You can look at the same in our hospital infrastructure. I visited a new part of a hospital recently, where the food intake/outgoing pathways crossed, and therefore half of the new building was un-usable for fear of cross contamination of waste and food. Again, absolutely no framework for post occupancy evaluation. And these kinds of projects, remain in use for generations un-changed, so it is a huge problem which could be avoided. Now, it is very difficult for such bodies, to find their own credit supply lines, unless they begin to take their economic responsibilities and investment management and planning seriously. It has been argued that no Irish government department developed skills in financial management, because it was always assumed, the department of finance took care of it. It is interesting to note, that under our new public procurement system introduced by the department of finance, the trend seems to be to remove even further financial responsibility from departments and concentrate it even more in one location. It should also be noted, that the department of finance took over the public procurement administration during a period in Irish history in the 2000s, when the private financial institutions were running amok. I would argue strenuously in Ireland, that we need to re-look at de-centralisation of financial management back down to department(s), but also back down to region(s). I believe that to be the best route to restoring our reputation in sovereign debt markets. Once we do that, that situation will ease for the private debt markets, vis-a-vis Ireland.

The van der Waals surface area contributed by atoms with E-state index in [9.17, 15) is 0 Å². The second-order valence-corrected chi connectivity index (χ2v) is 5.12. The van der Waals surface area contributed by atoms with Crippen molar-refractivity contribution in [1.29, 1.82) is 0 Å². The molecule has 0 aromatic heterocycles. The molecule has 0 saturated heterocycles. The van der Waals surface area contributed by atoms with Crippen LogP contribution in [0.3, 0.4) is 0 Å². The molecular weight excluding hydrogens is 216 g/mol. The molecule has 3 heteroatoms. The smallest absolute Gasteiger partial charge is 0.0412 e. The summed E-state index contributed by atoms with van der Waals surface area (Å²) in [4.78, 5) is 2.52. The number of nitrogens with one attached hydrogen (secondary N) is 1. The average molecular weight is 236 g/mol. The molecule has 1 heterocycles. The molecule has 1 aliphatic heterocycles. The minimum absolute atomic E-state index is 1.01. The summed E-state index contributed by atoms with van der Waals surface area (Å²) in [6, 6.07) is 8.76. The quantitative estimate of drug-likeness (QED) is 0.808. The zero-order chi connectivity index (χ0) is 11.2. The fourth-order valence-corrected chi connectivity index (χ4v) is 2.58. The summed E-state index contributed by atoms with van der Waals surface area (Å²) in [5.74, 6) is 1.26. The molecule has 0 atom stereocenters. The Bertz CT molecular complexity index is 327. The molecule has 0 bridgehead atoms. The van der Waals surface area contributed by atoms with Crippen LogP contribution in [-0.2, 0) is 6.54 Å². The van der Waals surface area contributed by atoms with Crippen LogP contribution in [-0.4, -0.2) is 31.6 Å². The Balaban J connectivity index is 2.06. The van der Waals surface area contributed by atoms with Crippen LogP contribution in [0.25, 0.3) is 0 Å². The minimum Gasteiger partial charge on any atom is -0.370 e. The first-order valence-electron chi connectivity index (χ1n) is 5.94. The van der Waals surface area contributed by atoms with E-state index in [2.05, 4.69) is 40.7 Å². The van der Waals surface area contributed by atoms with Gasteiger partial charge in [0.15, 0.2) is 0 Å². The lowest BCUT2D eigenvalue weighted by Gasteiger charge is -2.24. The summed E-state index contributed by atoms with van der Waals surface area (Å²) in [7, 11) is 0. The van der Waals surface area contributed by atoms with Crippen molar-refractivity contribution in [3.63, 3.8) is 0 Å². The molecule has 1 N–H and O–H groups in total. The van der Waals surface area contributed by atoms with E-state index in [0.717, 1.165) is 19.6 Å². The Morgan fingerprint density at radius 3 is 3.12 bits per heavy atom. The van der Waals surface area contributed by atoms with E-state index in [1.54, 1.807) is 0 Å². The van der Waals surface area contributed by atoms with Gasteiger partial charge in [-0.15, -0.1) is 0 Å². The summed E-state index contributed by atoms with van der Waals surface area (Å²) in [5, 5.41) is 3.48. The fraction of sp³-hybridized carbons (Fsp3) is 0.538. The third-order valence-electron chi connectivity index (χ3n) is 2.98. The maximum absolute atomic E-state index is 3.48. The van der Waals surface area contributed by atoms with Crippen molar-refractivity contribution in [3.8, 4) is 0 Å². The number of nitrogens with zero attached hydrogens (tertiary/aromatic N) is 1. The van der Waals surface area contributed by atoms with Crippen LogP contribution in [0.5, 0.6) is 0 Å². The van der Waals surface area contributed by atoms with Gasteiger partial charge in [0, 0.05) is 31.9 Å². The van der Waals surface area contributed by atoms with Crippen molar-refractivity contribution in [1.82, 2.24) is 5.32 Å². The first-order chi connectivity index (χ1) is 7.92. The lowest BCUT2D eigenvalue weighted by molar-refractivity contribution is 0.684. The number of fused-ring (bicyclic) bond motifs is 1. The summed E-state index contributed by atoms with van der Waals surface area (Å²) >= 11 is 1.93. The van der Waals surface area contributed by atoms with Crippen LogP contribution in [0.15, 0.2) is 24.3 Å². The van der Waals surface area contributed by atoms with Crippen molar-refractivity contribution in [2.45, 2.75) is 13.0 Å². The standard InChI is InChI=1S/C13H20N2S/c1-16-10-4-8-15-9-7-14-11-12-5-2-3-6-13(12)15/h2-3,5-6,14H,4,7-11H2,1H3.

Anything we do in Ireland in terms of credit policy, development policy, employment policy depends on the reputation of government branches, not at national level, but at this granular level I believe. That is, our ability to gain capital, make efficient use of it, and track the expenditures. This in my view, is how to work intelligently within any kind of credit distribution system. It is unfortunate though, during the Celtic Tiger, we ended up with the version of the credit delivery system that we did. I would argue, it was not a credit delivery system at all. But rather a primitive way to do off-balance sheet creations, for the purposes of moving assets off of principal banks’ accounting books. We gave our off-balance sheet creations arms and legs, and lauded them as risk takers. BOH.